“[…] When he was an adult, it necessitated surgery that almost killed him. He feared choking so much that he nibbled at his food, slicing it into minuscule pieces. Sometimes he stood and literally hopped up and down, struggling to make the food go down his throat. He once confessed to his friend Timothy Fenris that being able to finally swallow a mouthful of food gave him an absurd sensation of pleasure and relief. […]”
From Carl Sagan: A Life by Keay Davidson.
Food. A necessity, a luxury, a pleasure in life. It silences the rumble of bellies and keeps us going, and it caresses the palate of the discerning gourmet. So if, as George Bernard Shaw once said, there is no love sincerer than the love of food, what greater misery could there be for a gourmet than a medical condition that forces him out of love with his cuisine?
The oesophagus consists of three functional parts: the upper oesophageal sphincter (UES), a specialised ring of muscle forming the upper end of the oesophagus and separating the tube from the throat. Another specialised ring of muscle at the other end, the lower oesophageal sphincter (LES or cardia), controls the entrance of food into the stomach. Both sphincters are closed for most of the time to avoid food backing up into the throat (UES) or into the oesophageal tube (LES). Between the two is the long, flexible body of the oesophagus, a long, muscular tube about 8 inches in length, which ferries food from the mouth to the gastric vat of acid.
When you swallow your food, the upper sphincter relaxes to allow the food to enter the oesophageal body. Muscles in the oesophagus then contract coordinately, propelling solids and liquid and saliva downward to the stomach in what is known as a peristaltic wave. By the time the wave reaches the lower sphincter, it is open, allowing passage into the stomach for further processing.
What is achalasia?
Achalasia refers to the failure of a ring of muscle (a sphincter) to relax completely. It is usually synonymous with oesophageal achalasia, the most recognized of neuromuscular disorders of the oesophagus whereby the lower oesophageal sphincter is unable to open and admit food into the stomach.
The reduced ability of food movement down the oesophagus and failure of the LES to function properly manifests as the following symptoms:
1. Consistent dysphagia (difficulty swallowing), with a sensation of ‘food sticking in the chest’;
2. Regurgitation of undigested food;
4. Spasm-type pains (relatively uncommon; most patients describe only a heavy sensation in their chest after eating that causes them to stop; however, sharp pain radiating to the back, jaw, neck and arms has been reported);
5. Weight loss, due to difficulty in swallowing food.
Achalasia was first described by Sir Thomas Willis in 1672*, who cured a patient of the condition by dilating the oesophagus with a sponge attached to a whalebone. (However, official credit for the first mesophageal dilatation goes to Purton in 1821). The condition was apparently only verifiable in post mortem until 1877, when Zicker and Ziemissan devised means for detecting achalasia in living persons. In 1881** and 1888 von Mikulicz and Einhorn both hypothesized that the condition was due to the absence of opening of the cardia (‘cardiospasm’), thereby indicating that the symptom was due to functional failure rather than a mechanical one. It wasn’t until 1929 that Hurst and Rake pinpointed the cause of achalasia as failure of the LES to relax.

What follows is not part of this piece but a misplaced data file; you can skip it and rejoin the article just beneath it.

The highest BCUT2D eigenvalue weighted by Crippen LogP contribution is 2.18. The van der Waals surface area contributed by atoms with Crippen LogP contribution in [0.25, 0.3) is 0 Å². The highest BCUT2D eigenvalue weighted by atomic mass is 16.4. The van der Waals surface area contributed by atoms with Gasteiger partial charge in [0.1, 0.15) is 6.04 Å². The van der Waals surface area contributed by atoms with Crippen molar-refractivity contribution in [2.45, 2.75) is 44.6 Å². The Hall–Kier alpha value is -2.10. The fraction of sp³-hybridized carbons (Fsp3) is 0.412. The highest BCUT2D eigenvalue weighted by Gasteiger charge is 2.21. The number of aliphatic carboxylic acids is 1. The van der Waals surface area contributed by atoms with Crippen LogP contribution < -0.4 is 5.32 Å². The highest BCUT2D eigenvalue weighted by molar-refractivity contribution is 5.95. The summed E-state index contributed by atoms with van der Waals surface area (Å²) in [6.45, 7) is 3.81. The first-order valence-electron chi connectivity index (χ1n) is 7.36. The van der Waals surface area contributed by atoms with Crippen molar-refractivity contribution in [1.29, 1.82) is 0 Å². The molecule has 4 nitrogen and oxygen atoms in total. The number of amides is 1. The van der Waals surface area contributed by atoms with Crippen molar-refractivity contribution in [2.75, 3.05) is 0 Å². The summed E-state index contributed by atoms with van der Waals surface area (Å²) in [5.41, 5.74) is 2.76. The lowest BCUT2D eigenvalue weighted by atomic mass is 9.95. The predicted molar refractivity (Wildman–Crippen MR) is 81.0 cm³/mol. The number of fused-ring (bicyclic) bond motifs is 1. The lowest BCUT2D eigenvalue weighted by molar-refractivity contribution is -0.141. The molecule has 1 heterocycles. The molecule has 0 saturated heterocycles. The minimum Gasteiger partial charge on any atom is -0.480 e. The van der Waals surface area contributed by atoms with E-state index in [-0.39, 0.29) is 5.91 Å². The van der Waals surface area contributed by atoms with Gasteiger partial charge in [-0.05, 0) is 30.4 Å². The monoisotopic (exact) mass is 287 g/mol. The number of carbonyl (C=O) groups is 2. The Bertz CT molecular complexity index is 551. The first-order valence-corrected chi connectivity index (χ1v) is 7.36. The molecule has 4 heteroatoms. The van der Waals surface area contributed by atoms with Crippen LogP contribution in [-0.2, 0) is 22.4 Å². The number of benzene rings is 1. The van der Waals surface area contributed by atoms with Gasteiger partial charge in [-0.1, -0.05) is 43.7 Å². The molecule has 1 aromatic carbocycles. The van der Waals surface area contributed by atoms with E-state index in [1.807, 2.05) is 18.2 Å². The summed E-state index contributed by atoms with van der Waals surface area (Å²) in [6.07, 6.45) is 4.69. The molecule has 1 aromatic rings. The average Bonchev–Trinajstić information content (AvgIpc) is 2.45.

*Some sources say 1674.
**Or 1882, again depending on the source
What causes achalasia?
The reasons for the failure of the oesophageal muscles are unknown. Hurst and Rake hypothesized that it was due to interference with the normal neuromuscular mechanism controlling the relaxation of the sphincter.
The question is currently unresolved, however. While heredity has been named a possible aetiology, nevertheless childhood and familial cases of achalasia are very uncommon and do not support the hypothesis for primary achalasia; in fact, fewer than 10 suspected cases of vertically-transmitted achalasia have been reported worldwide.
Given the uniform age distribution of the condition, infection would seem to be a plausible explanation, especially in light of the fact that Chagas’ disease (caused by the parasite Trypanosoma cruzi) causes achalasia-like symptoms. Several studies have detected a rise in antibody titers against the measles and Varicella Zoster viruses in people with achalasia compared with controls. These findings are unsubstantiated, however, and more recent studies using more advanced techniques have failed to verify these results. Nevertheless, these negative studies do not exclude the possibility of untested viral species or disappearance of the responsible pathogen from the host as being the cause of achalasia – as supported by a recent study demonstrating the presence of immune response cells in patients with achalasia that reacted to herpes simplex type 1 (HSV-1) virus antigens even though there was no trace of the virus itself inside the patients, thereby suggesting that the HSV-1-reactive lymphocytes might contribute to neuron damage in the myenteric plexus (or Auerbach’s plexus*, a part of the nervous system in the gut) and subsequently lead to motor dysfunction.
*Regarded by many as the body’s second brain.
Speculation about the host’s own immune system’s involvement in achalasia arose from early descriptions of inflammatory infiltration of areas of the oesophagus in achalasia. A study by detected inflammatory infiltration of the myenteric plexus in 100% of specimens from patients with achalasia; Storch et all demonstrated antibodies against the plexus in 37 of 58 patients with achalasia. However, because primary achalasia is quite specific for the oesophagus, it is to be wondered what significance there is to a circulating antibody that targets the neurons of not just the oesophagus but also the intestines.